Eventually he turned to his true passion and began his career in education as a teacher and coach at Carlin High School in Elko County. He later moved to Sparks, Nev. with his family and was a teacher and coach at Reno High School. During this time Jim was very busy, not only job and family occupied his thoughts and time, but he began working towards his master’s degree at the University and served as a referee for many of the local high school basketball games.

Later he became executive vice president of Western Nevada Community College. In 1979, he was appointed as the first president of a fledgling Truckee Meadows Community College. He served in this capacity until 1986. Upon his retirement, Jim ran successfully for a seat on the Board of Regents. Prior to that time, he had been a member of the Sparks City Council and was a member of several service organizations. Jim was pleased to be able to promote his passion for education while on the Board of Regents. During his 12-year tenure, he would often redirect debates by simply asking the one question that was his main philosophy: “What will this do for the students?”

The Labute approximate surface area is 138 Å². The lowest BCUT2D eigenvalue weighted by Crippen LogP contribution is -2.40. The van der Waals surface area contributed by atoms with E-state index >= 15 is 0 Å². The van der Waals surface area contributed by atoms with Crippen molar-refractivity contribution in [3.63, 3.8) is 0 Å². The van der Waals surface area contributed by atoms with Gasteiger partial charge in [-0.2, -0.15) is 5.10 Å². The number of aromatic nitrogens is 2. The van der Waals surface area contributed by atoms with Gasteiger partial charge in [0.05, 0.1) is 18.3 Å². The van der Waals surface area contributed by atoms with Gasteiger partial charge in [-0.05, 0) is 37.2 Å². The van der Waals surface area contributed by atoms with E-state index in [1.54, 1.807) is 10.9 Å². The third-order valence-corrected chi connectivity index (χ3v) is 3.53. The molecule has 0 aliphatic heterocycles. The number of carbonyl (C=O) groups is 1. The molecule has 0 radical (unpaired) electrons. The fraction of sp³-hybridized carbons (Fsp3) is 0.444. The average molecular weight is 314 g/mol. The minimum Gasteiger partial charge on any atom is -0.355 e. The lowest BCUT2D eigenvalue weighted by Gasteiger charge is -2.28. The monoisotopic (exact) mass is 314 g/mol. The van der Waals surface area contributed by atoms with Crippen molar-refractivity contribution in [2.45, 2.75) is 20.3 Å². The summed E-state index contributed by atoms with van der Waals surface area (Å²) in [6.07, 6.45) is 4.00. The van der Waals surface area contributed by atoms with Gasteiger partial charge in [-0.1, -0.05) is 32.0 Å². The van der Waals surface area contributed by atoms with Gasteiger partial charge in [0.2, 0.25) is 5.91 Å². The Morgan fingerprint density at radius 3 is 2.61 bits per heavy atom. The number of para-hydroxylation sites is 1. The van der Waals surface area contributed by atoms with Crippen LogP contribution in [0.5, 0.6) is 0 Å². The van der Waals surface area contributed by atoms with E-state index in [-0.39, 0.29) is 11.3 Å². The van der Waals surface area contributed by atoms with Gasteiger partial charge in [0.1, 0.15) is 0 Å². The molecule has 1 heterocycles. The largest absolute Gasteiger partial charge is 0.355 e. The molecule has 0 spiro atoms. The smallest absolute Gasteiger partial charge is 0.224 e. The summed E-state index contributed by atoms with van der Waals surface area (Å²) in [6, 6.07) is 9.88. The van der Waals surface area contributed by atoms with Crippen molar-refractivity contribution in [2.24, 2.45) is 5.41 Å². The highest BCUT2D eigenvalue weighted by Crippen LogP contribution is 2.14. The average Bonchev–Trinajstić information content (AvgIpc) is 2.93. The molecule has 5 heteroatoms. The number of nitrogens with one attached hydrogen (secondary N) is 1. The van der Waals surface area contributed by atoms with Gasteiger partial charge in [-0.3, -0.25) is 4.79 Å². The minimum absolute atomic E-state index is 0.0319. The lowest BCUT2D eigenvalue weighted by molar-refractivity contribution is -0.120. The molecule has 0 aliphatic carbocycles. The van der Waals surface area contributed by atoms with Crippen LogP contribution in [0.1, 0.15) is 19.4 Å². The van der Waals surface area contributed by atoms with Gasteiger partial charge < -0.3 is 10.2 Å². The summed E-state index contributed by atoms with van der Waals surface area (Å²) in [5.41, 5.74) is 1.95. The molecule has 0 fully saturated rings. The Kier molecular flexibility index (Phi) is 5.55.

So it is with little wonder that over the years he was awarded several honors for his service and dedication to students across the state of Nevada: first an honorary degree from the University; then in 2000, he was named as a Distinguished Nevadan; and finally in 2004, the V. James Eardley Student Services Center at TMCC was named for him.

Jim was preceded in death by his parents and sisters JaNeil, Maureen and Maxine. He is survived by his wife of 62 years, Barbara, his children, Larry (Marlene), Jim (Diana) and Tracey (Darin); grandchildren, Mark (Denise), Lance, Brandon and McKenzie; and great-grandson, Mason. He is also survived by two sisters Merle and Faye, as well as several nieces and nephews.